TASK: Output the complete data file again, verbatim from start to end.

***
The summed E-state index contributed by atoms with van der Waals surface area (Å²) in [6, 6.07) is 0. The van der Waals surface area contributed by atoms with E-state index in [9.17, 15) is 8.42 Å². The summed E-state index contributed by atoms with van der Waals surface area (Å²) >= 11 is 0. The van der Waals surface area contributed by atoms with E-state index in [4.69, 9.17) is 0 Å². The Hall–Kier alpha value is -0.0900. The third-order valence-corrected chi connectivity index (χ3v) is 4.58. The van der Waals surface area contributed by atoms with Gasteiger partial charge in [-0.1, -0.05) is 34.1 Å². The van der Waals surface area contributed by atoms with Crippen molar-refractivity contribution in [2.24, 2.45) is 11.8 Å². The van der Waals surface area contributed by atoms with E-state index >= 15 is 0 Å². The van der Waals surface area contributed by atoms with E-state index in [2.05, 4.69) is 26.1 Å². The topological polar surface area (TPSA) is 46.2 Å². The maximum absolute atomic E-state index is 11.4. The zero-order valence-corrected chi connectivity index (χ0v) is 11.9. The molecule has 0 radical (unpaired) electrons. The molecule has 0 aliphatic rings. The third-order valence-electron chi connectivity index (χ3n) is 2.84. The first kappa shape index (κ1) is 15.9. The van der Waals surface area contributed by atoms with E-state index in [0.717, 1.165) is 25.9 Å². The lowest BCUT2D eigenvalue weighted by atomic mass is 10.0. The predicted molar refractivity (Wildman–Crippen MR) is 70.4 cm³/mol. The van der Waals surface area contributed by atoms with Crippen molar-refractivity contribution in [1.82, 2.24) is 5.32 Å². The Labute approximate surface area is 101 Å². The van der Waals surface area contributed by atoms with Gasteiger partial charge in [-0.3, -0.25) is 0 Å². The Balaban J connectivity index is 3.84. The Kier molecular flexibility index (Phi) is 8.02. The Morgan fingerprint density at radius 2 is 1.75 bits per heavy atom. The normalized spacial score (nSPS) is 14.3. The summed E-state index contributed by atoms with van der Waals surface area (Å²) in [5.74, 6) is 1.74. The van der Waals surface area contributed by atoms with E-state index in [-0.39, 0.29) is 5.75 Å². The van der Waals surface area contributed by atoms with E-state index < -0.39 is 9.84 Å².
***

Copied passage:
The summed E-state index contributed by atoms with van der Waals surface area (Å²) in [6, 6.07) is 0. The van der Waals surface area contributed by atoms with E-state index in [9.17, 15) is 8.42 Å². The summed E-state index contributed by atoms with van der Waals surface area (Å²) >= 11 is 0. The van der Waals surface area contributed by atoms with E-state index in [4.69, 9.17) is 0 Å². The Hall–Kier alpha value is -0.0900. The third-order valence-corrected chi connectivity index (χ3v) is 4.58. The van der Waals surface area contributed by atoms with Gasteiger partial charge in [-0.1, -0.05) is 34.1 Å². The van der Waals surface area contributed by atoms with Crippen molar-refractivity contribution in [2.24, 2.45) is 11.8 Å². The van der Waals surface area contributed by atoms with E-state index >= 15 is 0 Å². The van der Waals surface area contributed by atoms with E-state index in [2.05, 4.69) is 26.1 Å². The topological polar surface area (TPSA) is 46.2 Å². The maximum absolute atomic E-state index is 11.4. The zero-order valence-corrected chi connectivity index (χ0v) is 11.9. The molecule has 0 radical (unpaired) electrons. The molecule has 0 aliphatic rings. The third-order valence-electron chi connectivity index (χ3n) is 2.84. The first kappa shape index (κ1) is 15.9. The van der Waals surface area contributed by atoms with E-state index in [0.717, 1.165) is 25.9 Å². The lowest BCUT2D eigenvalue weighted by atomic mass is 10.0. The predicted molar refractivity (Wildman–Crippen MR) is 70.4 cm³/mol. The van der Waals surface area contributed by atoms with Crippen molar-refractivity contribution in [1.82, 2.24) is 5.32 Å². The Labute approximate surface area is 101 Å². The van der Waals surface area contributed by atoms with Gasteiger partial charge in [-0.3, -0.25) is 0 Å². The Balaban J connectivity index is 3.84. The Kier molecular flexibility index (Phi) is 8.02. The Morgan fingerprint density at radius 2 is 1.75 bits per heavy atom. The normalized spacial score (nSPS) is 14.3. The summed E-state index contributed by atoms with van der Waals surface area (Å²) in [5.74, 6) is 1.74. The van der Waals surface area contributed by atoms with E-state index in [-0.39, 0.29) is 5.75 Å². The van der Waals surface area contributed by atoms with E-state index < -0.39 is 9.84 Å².